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### Birthdays Every Year

```
Date: 05/14/99 at 19:14:48
From: Neil Clark
Subject: Birthdays every year

Hello -

My name is Neil. I am 8 years old and home schooled. I was thinking.
Why does my birthday DAY of the week always go up each year? For
example, if my birthday was on a Monday, next year it will be on a
Tuesday. Why doesn't it go backwards instead of forwards?

We found out that each year is really 365 1/4 days but does that mean
that the day goes up that many minutes so it is the next calendar day?
```

```
Date: 05/17/99 at 09:20:54
From: Doctor Peterson
Subject: Re: Birthdays every year

Hi, Neil. Great question!

The first thing to think about is, how long is a year? As you said, a
year (as measured by the sun) is very close to 365 1/4 days long. But
our calendar has to work with whole days, so most years are just
counted as 365 days long. After four years, those extra 1/4 days we've
ignored add up to an extra whole day, so we add it on - that's called
the leap day, and the years when we add it are called leap years.

There are other rules for leap years, but that's all that matters at
the moment: each calendar year is either 365 or 366 days.

Now, how many weeks are there in a year? We can find that by dividing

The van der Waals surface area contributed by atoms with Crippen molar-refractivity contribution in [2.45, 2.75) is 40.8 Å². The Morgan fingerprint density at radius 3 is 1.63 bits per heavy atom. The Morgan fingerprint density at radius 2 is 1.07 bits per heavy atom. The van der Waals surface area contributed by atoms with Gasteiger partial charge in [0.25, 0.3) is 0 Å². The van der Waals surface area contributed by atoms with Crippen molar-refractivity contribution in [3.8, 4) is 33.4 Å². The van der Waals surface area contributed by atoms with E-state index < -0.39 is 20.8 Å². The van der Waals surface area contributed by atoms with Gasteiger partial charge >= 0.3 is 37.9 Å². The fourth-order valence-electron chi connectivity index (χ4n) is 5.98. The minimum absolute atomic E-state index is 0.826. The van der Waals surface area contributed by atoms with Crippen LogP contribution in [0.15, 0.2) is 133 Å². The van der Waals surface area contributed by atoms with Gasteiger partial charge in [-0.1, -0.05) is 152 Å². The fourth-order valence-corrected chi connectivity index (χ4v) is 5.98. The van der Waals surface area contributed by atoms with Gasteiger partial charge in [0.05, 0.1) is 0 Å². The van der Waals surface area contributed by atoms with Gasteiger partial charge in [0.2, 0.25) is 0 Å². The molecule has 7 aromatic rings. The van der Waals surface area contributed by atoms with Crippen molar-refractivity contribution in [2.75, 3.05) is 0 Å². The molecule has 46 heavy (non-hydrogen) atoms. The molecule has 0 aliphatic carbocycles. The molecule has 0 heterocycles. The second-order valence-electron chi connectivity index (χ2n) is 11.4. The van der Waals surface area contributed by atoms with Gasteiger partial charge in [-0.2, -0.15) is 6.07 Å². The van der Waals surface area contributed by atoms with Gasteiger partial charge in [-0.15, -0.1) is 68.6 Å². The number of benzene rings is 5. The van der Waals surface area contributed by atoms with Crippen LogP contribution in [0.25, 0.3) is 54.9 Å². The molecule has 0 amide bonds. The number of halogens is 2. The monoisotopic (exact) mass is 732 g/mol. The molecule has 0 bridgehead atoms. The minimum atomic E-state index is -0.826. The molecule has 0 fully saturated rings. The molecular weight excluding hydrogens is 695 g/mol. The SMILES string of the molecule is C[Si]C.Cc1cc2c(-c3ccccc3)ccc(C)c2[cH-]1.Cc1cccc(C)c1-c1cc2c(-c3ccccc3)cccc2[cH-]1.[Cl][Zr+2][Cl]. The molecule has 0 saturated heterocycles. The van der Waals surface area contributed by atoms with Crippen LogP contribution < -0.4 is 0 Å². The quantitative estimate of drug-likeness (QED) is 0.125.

365 by 7:

___52_
7 ) 365
35
--
15
14
--
1

This tells us that

365 = 7 x 52 + 1

That is, a (non-leap) year consists of 52 weeks plus an extra day. For
a leap year, there will be two extra days, since the remainder of 366
divided by 7 is 2.

Now, if your birthday is on Monday this year, 364 days later (52
weeks) it will be Monday again. But your birthday is not 364 days
later, but 365 days later - on Tuesday. If it's a leap year and leap
day falls between these two birthdays, then you'll actually have to
wait two extra days, so your birthday will be on Wednesday.

So the simple answer to your question is that any day of the year
moves one day later each year, and two days each leap year, because
the remainder of 365 divided by 7 is 1. Can you figure out how long
the year would have to be to make the day of the week move the other
way?

Remainders can be very useful in many problems involving large
numbers. If you're interested in how the calendar works, you may enjoy
reading about how to find the day of the week for any day of any year.
That, not surprisingly, again involves remainders. Here are some
places you can look in our archives to learn about leap years and
different ways to find the day of the week:

http://mathforum.org/dr.math/problems/wong2.25.98.html
http://mathforum.org/dr.math/problems/chris10.21.98.html
http://mathforum.org/dr.math/problems/durling5.21.97.html
http://mathforum.org/dr.math/problems/simms12.4.96.html

Have fun, and keep thinking about things like this!

- Doctor Peterson, The Math Forum
http://mathforum.org/dr.math/
```
Associated Topics:
Middle School Calendars/Dates/Time

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